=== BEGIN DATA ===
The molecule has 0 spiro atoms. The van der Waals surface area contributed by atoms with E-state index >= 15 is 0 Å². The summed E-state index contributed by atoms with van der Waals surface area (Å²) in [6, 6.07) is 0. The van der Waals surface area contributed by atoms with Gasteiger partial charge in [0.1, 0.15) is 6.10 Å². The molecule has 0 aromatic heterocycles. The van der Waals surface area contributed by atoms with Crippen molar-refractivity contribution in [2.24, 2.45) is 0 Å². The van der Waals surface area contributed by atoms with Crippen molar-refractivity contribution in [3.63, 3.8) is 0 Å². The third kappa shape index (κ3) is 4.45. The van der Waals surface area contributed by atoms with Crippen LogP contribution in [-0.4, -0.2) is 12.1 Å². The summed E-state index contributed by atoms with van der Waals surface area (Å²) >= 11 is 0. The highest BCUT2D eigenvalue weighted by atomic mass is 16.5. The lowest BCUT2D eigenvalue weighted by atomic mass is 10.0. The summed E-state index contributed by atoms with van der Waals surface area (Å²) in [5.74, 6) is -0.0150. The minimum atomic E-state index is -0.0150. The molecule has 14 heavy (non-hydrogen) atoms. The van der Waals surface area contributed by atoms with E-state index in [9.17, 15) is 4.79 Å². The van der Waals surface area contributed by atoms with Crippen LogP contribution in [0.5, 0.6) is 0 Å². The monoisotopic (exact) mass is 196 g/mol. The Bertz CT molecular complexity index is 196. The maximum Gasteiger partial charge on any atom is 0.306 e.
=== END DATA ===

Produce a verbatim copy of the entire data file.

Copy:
The molecule has 0 spiro atoms. The van der Waals surface area contributed by atoms with E-state index >= 15 is 0 Å². The summed E-state index contributed by atoms with van der Waals surface area (Å²) in [6, 6.07) is 0. The van der Waals surface area contributed by atoms with Gasteiger partial charge in [0.1, 0.15) is 6.10 Å². The molecule has 0 aromatic heterocycles. The van der Waals surface area contributed by atoms with Crippen molar-refractivity contribution in [2.24, 2.45) is 0 Å². The van der Waals surface area contributed by atoms with Crippen molar-refractivity contribution in [3.63, 3.8) is 0 Å². The third kappa shape index (κ3) is 4.45. The van der Waals surface area contributed by atoms with Crippen LogP contribution in [-0.4, -0.2) is 12.1 Å². The summed E-state index contributed by atoms with van der Waals surface area (Å²) >= 11 is 0. The highest BCUT2D eigenvalue weighted by atomic mass is 16.5. The lowest BCUT2D eigenvalue weighted by atomic mass is 10.0. The summed E-state index contributed by atoms with van der Waals surface area (Å²) in [5.74, 6) is -0.0150. The minimum atomic E-state index is -0.0150. The molecule has 14 heavy (non-hydrogen) atoms. The van der Waals surface area contributed by atoms with E-state index in [9.17, 15) is 4.79 Å². The van der Waals surface area contributed by atoms with Crippen LogP contribution in [0.5, 0.6) is 0 Å². The monoisotopic (exact) mass is 196 g/mol. The Bertz CT molecular complexity index is 196. The maximum Gasteiger partial charge on any atom is 0.306 e.